Ved first traveled to the places where she hadn’t spent a lot of time—like Sikkim, a Himalayan state in the Northeast, and the forest-coated Chhattisgarh in Central India—to see what ingredients were available and talk to local farmers and home cooks. The information gathered on her travels informed the essays at the beginning of each section, which dive heavily into not just the flavors and ingredients of a region, but agricultural, social, and economic circumstances that created those particular culinary cultures, like how the food eaten in the city of Gwalior, despite being in Central India, has influences from Maharashtran and Nepalese cuisine because the area was once ruled by families from those territories.
To ask an Indian from the state of Uttar Pradesh to fully explain the cuisine of Tamil Nadu is like querying an Alabaman about the origins of the lobster roll.
For the more basic, building-block recipes—like egg masala and lamb biryani—her publishing company, Roli Books, allowed her to tap into recipes from the Indian cookbooks in its collection, like Kerala Kitchen and Annapurni: Heritage Cuisine From Tamil Nadu.
But the bulk of the recipes came from an unlikely source: wedding caterers. “They have those crowd-pleasing dishes,” Ved says—the classic foods that are most widely consumed in each state, like Punjabi bhindi masala, or spiced okra, and a fried bread from Madhya Pradesh called bedmi puri. The caterers also had all their recipes written down.
To fill in the rest, she reached out to relatives and friends’ mothers. Unlike the U.S., India doesn’t have troves of food blogs and cooking websites—culinary traditions are often spoken, and not always codified. A lot of Ved’s time was spent messaging back and forth with people, trying to understand the nuances between, say, a Bihari chicken kebab and a Lucknow chicken kebab. (The Bihari kebab uses a paste of fried onion in the marinade.)
Certain culinary traditions surprised her. She knew that turmeric was used widely in Indian cooking but didn’t know that in Maharashtra, some dishes are cooked in the leaves of turmeric to lend the root’s earthy flavor, as in eradye, a rice and coconut dessert. Or that in Sindhi cuisine, there is lots of dried pasta included in dishes because of traders who brought it from abroad. She included a dish called Macrolyunpatata, made with macaroni, tomatoes, and potatoes.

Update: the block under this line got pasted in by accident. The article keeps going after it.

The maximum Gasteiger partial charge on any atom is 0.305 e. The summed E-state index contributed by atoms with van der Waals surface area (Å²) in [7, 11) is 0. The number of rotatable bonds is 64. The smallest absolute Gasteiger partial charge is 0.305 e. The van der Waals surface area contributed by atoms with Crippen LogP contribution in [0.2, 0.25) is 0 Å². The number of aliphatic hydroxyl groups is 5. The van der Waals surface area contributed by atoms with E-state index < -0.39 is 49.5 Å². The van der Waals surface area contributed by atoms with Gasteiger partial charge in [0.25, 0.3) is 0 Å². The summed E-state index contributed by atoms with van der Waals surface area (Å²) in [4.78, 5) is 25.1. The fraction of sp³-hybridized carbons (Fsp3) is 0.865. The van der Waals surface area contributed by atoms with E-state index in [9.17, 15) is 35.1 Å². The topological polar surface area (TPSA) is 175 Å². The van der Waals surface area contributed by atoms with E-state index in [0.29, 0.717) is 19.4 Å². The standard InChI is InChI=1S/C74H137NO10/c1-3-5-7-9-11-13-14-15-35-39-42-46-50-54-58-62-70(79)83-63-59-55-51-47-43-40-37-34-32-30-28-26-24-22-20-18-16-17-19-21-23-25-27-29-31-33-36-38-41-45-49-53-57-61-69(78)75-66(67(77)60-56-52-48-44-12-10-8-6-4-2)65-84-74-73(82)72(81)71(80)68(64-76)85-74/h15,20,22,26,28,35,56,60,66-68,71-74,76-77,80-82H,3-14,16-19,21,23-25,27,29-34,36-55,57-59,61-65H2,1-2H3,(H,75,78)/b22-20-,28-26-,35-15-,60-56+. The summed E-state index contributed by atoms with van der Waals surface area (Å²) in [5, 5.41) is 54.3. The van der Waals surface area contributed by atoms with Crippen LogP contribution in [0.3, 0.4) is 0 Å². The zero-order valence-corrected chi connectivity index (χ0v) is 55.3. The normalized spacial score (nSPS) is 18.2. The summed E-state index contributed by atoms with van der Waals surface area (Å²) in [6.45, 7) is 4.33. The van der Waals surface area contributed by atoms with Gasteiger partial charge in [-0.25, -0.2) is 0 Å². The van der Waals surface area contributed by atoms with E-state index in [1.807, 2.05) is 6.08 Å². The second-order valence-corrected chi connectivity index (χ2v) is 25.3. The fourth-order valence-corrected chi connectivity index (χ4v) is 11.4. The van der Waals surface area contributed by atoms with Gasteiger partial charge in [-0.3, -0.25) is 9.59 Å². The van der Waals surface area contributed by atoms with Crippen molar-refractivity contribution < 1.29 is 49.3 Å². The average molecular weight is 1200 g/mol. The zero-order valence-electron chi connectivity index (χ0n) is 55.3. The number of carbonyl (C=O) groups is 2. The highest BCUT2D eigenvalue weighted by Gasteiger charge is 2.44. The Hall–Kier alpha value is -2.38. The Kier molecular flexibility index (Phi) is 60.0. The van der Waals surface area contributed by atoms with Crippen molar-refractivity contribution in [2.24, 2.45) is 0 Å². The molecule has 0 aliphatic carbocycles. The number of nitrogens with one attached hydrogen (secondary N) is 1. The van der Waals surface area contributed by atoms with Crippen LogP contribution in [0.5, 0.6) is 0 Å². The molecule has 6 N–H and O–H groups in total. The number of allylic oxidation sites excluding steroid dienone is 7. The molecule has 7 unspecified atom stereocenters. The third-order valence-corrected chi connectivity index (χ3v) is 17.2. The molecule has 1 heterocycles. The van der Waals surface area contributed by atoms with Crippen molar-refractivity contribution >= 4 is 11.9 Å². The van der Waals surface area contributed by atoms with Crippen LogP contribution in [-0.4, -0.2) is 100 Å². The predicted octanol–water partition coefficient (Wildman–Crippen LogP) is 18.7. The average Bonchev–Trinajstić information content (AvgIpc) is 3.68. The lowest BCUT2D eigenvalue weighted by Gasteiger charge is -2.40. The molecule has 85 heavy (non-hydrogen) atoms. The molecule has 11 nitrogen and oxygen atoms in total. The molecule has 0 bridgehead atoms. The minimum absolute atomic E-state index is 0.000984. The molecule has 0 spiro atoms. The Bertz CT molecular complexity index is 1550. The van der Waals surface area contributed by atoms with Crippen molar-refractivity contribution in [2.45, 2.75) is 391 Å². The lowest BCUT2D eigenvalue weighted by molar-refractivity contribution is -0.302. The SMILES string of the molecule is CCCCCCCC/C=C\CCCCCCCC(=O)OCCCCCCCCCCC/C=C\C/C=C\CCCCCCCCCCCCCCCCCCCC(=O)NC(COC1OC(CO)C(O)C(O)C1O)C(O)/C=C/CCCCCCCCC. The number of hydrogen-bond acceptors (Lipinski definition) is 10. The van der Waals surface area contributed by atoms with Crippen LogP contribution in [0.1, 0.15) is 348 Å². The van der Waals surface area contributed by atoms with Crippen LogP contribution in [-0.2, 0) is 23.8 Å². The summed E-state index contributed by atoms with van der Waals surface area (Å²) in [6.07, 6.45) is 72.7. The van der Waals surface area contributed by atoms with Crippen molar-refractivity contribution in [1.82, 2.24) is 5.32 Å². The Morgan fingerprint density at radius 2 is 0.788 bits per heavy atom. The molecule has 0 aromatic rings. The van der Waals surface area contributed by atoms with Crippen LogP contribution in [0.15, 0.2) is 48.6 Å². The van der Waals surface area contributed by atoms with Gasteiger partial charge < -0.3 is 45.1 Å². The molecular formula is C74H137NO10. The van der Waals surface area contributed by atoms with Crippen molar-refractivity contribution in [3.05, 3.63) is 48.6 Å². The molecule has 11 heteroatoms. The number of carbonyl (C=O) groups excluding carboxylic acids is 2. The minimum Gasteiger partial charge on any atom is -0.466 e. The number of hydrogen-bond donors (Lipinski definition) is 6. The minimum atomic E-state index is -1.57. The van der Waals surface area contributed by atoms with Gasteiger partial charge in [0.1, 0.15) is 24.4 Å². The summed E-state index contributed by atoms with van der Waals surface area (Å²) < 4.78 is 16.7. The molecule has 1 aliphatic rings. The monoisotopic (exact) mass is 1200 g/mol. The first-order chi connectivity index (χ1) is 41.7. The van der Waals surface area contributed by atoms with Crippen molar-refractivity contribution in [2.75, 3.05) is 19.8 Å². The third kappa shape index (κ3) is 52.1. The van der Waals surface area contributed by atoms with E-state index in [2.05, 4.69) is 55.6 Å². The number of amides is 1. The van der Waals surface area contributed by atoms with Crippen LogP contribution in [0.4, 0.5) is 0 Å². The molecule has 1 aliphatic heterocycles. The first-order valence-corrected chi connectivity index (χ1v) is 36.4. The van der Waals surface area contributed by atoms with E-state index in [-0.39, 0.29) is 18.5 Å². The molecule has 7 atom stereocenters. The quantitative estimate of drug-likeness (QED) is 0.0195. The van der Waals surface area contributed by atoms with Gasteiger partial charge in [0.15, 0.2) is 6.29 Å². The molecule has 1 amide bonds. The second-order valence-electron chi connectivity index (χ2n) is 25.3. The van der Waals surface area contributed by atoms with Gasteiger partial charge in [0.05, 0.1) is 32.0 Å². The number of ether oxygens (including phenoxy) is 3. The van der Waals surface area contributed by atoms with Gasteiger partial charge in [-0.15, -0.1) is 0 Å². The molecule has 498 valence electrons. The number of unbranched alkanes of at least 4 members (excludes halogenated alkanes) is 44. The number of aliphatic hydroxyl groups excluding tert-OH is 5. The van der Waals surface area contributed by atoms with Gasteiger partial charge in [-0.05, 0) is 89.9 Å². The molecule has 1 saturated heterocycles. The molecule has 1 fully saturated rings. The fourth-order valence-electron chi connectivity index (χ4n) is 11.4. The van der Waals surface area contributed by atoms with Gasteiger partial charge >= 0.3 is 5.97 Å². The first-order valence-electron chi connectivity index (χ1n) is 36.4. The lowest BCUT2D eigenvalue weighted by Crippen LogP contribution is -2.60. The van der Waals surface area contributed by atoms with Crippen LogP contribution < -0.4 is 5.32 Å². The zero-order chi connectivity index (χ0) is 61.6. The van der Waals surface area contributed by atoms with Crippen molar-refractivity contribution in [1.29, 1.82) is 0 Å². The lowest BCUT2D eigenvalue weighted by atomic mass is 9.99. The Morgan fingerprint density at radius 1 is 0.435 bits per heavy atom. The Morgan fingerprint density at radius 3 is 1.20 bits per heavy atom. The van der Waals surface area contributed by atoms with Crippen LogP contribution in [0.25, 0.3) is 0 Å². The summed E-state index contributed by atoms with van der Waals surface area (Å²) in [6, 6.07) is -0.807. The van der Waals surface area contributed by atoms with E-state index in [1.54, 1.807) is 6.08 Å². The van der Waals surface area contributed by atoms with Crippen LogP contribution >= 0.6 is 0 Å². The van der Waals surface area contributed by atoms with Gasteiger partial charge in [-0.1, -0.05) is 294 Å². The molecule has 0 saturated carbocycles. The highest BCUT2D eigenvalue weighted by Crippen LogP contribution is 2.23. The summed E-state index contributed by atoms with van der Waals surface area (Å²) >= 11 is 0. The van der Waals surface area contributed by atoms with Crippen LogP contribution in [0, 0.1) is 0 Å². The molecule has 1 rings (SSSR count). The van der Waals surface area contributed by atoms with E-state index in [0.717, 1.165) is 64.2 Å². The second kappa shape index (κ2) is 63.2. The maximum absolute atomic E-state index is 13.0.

Ved predicts that pasta will soon be as mainstream in India as the tomato — an ingredient that was once foreign but is now a central part of many local cuisines. “What is Indian, after all?” she says with a chuckle.
Ved wants Tiffin to convey that while there are similarities across Indian cooking (like the universal tendency to finish everything with cilantro), the country’s various cuisines are more disparate than people realize.
And those disparities go beyond small variations, she asserts. “It is drastically different, both the ingredients and the style of eating.” For example, Bengali meals are served course by course and often include fish, while Gujarati cuisine tends to eschew both meat and seafood, and the food is served all together.
Even in the South, where the cuisines of Karnataka and Kerala both use common ingredients like coconuts, banana, and jaggery, “the food may look similar from afar,” Ved says. “Still, the flavors are somehow so different.”
But, she adds, “That’s the beauty of Indian cuisine.”
Photos by Srinivasa Prasath